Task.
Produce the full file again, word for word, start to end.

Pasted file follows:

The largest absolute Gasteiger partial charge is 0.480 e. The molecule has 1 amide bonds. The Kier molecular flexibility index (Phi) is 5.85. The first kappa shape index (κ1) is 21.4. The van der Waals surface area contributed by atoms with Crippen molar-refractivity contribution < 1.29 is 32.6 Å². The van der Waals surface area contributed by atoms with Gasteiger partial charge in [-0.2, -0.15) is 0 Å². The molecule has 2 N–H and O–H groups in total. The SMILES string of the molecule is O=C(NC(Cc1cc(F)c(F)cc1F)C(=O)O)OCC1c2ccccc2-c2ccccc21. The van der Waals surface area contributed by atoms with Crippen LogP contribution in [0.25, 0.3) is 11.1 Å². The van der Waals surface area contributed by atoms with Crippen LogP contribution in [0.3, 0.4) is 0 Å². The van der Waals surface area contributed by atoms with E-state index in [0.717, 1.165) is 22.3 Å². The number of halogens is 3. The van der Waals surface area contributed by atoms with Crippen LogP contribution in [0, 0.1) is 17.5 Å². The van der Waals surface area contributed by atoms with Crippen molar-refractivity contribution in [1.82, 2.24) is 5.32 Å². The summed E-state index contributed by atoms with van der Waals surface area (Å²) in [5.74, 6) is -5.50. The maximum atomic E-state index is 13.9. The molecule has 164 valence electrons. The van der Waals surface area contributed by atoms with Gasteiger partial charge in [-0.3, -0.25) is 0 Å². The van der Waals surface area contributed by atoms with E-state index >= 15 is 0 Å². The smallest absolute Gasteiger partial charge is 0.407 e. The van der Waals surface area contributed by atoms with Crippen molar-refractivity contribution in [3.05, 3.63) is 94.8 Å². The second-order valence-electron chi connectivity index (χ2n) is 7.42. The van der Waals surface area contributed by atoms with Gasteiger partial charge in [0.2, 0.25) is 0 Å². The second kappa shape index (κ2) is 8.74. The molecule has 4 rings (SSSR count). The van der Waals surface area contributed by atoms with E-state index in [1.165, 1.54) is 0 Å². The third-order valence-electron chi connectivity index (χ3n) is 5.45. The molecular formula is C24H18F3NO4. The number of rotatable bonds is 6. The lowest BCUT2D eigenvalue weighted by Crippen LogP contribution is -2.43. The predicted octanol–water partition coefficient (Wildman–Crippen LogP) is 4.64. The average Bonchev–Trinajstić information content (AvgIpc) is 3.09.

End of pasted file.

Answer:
The largest absolute Gasteiger partial charge is 0.480 e. The molecule has 1 amide bonds. The Kier molecular flexibility index (Phi) is 5.85. The first kappa shape index (κ1) is 21.4. The van der Waals surface area contributed by atoms with Crippen molar-refractivity contribution < 1.29 is 32.6 Å². The van der Waals surface area contributed by atoms with Gasteiger partial charge in [-0.2, -0.15) is 0 Å². The molecule has 2 N–H and O–H groups in total. The SMILES string of the molecule is O=C(NC(Cc1cc(F)c(F)cc1F)C(=O)O)OCC1c2ccccc2-c2ccccc21. The van der Waals surface area contributed by atoms with Crippen LogP contribution in [0.25, 0.3) is 11.1 Å². The van der Waals surface area contributed by atoms with Crippen LogP contribution in [0.3, 0.4) is 0 Å². The van der Waals surface area contributed by atoms with E-state index in [0.717, 1.165) is 22.3 Å². The number of halogens is 3. The van der Waals surface area contributed by atoms with Crippen LogP contribution in [0, 0.1) is 17.5 Å². The van der Waals surface area contributed by atoms with Crippen molar-refractivity contribution in [1.82, 2.24) is 5.32 Å². The summed E-state index contributed by atoms with van der Waals surface area (Å²) in [5.74, 6) is -5.50. The maximum atomic E-state index is 13.9. The molecule has 164 valence electrons. The van der Waals surface area contributed by atoms with Gasteiger partial charge in [-0.3, -0.25) is 0 Å². The van der Waals surface area contributed by atoms with E-state index >= 15 is 0 Å². The smallest absolute Gasteiger partial charge is 0.407 e. The van der Waals surface area contributed by atoms with Crippen molar-refractivity contribution in [3.05, 3.63) is 94.8 Å². The second-order valence-electron chi connectivity index (χ2n) is 7.42. The van der Waals surface area contributed by atoms with Gasteiger partial charge in [0.2, 0.25) is 0 Å². The second kappa shape index (κ2) is 8.74. The molecule has 4 rings (SSSR count). The van der Waals surface area contributed by atoms with E-state index in [1.165, 1.54) is 0 Å². The third-order valence-electron chi connectivity index (χ3n) is 5.45. The molecular formula is C24H18F3NO4. The number of rotatable bonds is 6. The lowest BCUT2D eigenvalue weighted by Crippen LogP contribution is -2.43. The predicted octanol–water partition coefficient (Wildman–Crippen LogP) is 4.64. The average Bonchev–Trinajstić information content (AvgIpc) is 3.09.